How Skyrim Special Edition works (and doesn't) with your existing saved games and mods

If you already own The Elder Scrolls V: Skyrim and are thinking of trying Skyrim Special Edition, you may have questions about how the improved version of Bethesda's RPG will work in terms of mods, saved games, and most importantly, modded saved games.

Here's what we know, and it's not all good news. We'll update this post with any additional information we discover.

Skyrim and Skyrim Special Edition are two separate games

You probably know this one, but just in case: if you own Skyrim and its expansions, you'll get Skyrim Special Edition for free, and you don't need to worry about Skyrim SE overwriting or replacing your original copy of Skyrim.

They are two completely separate games. If you have saved games and installed mods for Skyrim, you will still be able to play them with your original copy of Skyrim after the Special Edition appears.

Existing unmodified saved games can be used with Skyrim SE

If you've got saved games from the original Skyrim, you can use them with Skyrim SE. According to an email from Bethesda, it's just a matter of copying and pasting the files:

"Existing save games from the original PC game will work in the PC version of Skyrim Special Edition. Simply copy your old saves from My Games/Skyrim to My Games/Skyrim Special Edition."

So, you'll be able to pick up in the Special Edition right where you left off in the original. This is only for unmodded saved games, though, and here comes the bad news.

Modded saved games won't work at all with Skyrim SE

We've tested this a bit, and can confirm that saved games in which you used mods for the original Skyrim don't work with Skyrim SE.

Bethesda told us this in their email:

"Only use original saves that have never been used with mods. Do not use your original saved game if this error appears when you load it in Skyrim Special Edition: This save relies on content that is no longer present."

Dave Talamas, Community Manager of Nexus Mods, had this to say:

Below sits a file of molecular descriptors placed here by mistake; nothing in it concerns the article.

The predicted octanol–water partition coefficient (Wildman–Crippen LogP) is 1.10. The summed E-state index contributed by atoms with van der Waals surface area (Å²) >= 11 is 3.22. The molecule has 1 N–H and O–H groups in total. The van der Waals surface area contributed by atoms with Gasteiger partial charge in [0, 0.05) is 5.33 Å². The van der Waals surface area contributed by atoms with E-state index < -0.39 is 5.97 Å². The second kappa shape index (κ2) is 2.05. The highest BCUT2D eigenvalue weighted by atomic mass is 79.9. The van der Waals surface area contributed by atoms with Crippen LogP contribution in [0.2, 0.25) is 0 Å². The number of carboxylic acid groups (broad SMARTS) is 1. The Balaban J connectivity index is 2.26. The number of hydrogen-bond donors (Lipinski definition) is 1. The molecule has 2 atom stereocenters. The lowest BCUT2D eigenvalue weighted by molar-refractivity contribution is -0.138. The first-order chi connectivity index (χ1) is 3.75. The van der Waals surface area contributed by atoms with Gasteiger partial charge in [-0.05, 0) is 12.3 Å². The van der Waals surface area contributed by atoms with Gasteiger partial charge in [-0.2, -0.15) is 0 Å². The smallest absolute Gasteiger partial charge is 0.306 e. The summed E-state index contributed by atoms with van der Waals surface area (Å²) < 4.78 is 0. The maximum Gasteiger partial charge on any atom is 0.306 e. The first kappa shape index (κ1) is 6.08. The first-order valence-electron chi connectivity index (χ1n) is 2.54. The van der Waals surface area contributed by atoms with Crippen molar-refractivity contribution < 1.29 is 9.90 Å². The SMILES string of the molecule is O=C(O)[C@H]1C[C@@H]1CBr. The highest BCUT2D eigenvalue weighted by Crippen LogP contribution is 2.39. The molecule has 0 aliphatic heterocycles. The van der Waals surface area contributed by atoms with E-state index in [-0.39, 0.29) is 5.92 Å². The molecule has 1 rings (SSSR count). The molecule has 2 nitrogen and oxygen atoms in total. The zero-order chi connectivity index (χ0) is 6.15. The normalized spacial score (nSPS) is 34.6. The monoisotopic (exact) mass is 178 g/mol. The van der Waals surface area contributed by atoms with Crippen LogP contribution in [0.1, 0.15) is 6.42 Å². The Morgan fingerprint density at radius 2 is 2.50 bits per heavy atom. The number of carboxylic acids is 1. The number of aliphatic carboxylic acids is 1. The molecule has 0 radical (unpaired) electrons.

"Though there is a remote chance that very particular save files which only depend on mods which have a SSE equivalent installed may work, this will not be relevant to the vast majority of mod users because their modded files will have one or more dependencies with a currently incompatible mod.

"Our advice for mod users is to expect to start fresh when it comes to playing SSE."

Skyrim SE versions of SkyUI and Skyrim Script Extender are in the works

Skyrim Script Extender is a tool many mods rely on, as it expands both scripting capabilities and functionality for mods. Thing is, SKSE was created for the 32 bit Skyrim, and Skyrim Special Edition is 64 bit, meaning the current version of SKSE won't work with the Special Edition. There is now an alpha being tested for the SSE, however.

SkyUI, one of the best and most popular mods for Skyrim, and a mod that many other mods require for configuration, depends on SKSE to work. So, until there's a version of SKSE for the 64 bit version, there won't be a completely workable version of SkyUI for Skyrim SE (though there's an alpha version available for testing).

There are plenty of mods for Skyrim SE already

Since Skyrim and Skyrim SE are two different games, modders who post their Skyrim Mods on Nexus Mods need to essentially create duplicates of their work. Many have done this already—and Nexus Mods is making this process as easy as possible for them.

The Nexus Mods page for Skyrim SE is right here, so you can see what's currently available. Thankfully, prolific modder Arthmoor has a number of his mods ready to go, including an Unofficial Skyrim Special Edition Patch, which like its predecessor, will fix a number of bugs that were present in the original Skyrim and have been carried over to the Special Edition.

Nexus Mod Manager now supports Skyrim SE

If, like me, you use Nexus Mod Manager, the Nexus Mods tool for managing your mods, it now supports Skyrim Special Edition.

You can download the new version of Nexus Mod Manager here.

We'll update this post with any additional information we come across.

Christopher Livingston
Senior Editor

Chris started playing PC games in the 1980s, started writing about them in the early 2000s, and (finally) started getting paid to write about them in the late 2000s. Following a few years as a regular freelancer, PC Gamer hired him in 2014, probably so he'd stop emailing them asking for more work. Chris has a love-hate relationship with survival games and an unhealthy fascination with the inner lives of NPCs. He's also a fan of offbeat simulation games, mods, and ignoring storylines in RPGs so he can make up his own.